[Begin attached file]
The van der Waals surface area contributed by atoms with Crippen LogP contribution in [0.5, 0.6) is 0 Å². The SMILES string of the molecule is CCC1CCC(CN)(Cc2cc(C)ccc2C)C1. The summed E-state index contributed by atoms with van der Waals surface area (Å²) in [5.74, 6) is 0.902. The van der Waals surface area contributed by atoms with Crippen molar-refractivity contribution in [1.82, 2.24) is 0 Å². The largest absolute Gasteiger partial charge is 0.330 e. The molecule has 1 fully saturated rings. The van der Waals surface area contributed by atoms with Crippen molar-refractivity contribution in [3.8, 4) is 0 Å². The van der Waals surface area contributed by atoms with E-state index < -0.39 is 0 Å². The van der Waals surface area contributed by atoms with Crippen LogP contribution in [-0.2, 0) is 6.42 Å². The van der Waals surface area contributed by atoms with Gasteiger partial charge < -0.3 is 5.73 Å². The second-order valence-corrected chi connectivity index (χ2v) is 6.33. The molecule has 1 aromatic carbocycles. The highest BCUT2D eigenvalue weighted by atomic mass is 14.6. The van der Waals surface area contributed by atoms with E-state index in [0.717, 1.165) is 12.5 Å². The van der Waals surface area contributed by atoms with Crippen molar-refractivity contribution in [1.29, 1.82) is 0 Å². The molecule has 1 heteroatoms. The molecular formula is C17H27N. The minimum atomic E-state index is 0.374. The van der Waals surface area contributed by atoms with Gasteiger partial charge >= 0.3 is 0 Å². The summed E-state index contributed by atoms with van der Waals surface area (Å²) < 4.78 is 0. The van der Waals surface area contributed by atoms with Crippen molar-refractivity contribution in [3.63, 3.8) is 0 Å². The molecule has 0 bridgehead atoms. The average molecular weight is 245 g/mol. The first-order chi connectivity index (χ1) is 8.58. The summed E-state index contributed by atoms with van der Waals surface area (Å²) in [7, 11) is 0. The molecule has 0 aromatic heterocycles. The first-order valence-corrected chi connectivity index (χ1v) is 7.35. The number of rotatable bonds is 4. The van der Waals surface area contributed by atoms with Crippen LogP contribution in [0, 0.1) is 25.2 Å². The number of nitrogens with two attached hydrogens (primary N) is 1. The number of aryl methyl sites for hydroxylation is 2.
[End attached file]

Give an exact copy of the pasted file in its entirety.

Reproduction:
The van der Waals surface area contributed by atoms with Crippen LogP contribution in [0.5, 0.6) is 0 Å². The SMILES string of the molecule is CCC1CCC(CN)(Cc2cc(C)ccc2C)C1. The summed E-state index contributed by atoms with van der Waals surface area (Å²) in [5.74, 6) is 0.902. The van der Waals surface area contributed by atoms with Crippen molar-refractivity contribution in [1.82, 2.24) is 0 Å². The largest absolute Gasteiger partial charge is 0.330 e. The molecule has 1 fully saturated rings. The van der Waals surface area contributed by atoms with Crippen molar-refractivity contribution in [3.8, 4) is 0 Å². The van der Waals surface area contributed by atoms with E-state index < -0.39 is 0 Å². The van der Waals surface area contributed by atoms with Crippen LogP contribution in [-0.2, 0) is 6.42 Å². The van der Waals surface area contributed by atoms with Gasteiger partial charge < -0.3 is 5.73 Å². The second-order valence-corrected chi connectivity index (χ2v) is 6.33. The molecule has 1 aromatic carbocycles. The highest BCUT2D eigenvalue weighted by atomic mass is 14.6. The van der Waals surface area contributed by atoms with E-state index in [0.717, 1.165) is 12.5 Å². The van der Waals surface area contributed by atoms with Crippen molar-refractivity contribution in [1.29, 1.82) is 0 Å². The molecule has 1 heteroatoms. The molecular formula is C17H27N. The minimum atomic E-state index is 0.374. The van der Waals surface area contributed by atoms with Gasteiger partial charge >= 0.3 is 0 Å². The summed E-state index contributed by atoms with van der Waals surface area (Å²) < 4.78 is 0. The van der Waals surface area contributed by atoms with Crippen molar-refractivity contribution in [3.63, 3.8) is 0 Å². The molecule has 0 bridgehead atoms. The average molecular weight is 245 g/mol. The first-order chi connectivity index (χ1) is 8.58. The summed E-state index contributed by atoms with van der Waals surface area (Å²) in [7, 11) is 0. The molecule has 0 aromatic heterocycles. The first-order valence-corrected chi connectivity index (χ1v) is 7.35. The number of rotatable bonds is 4. The van der Waals surface area contributed by atoms with Crippen LogP contribution in [0, 0.1) is 25.2 Å². The number of nitrogens with two attached hydrogens (primary N) is 1. The number of aryl methyl sites for hydroxylation is 2.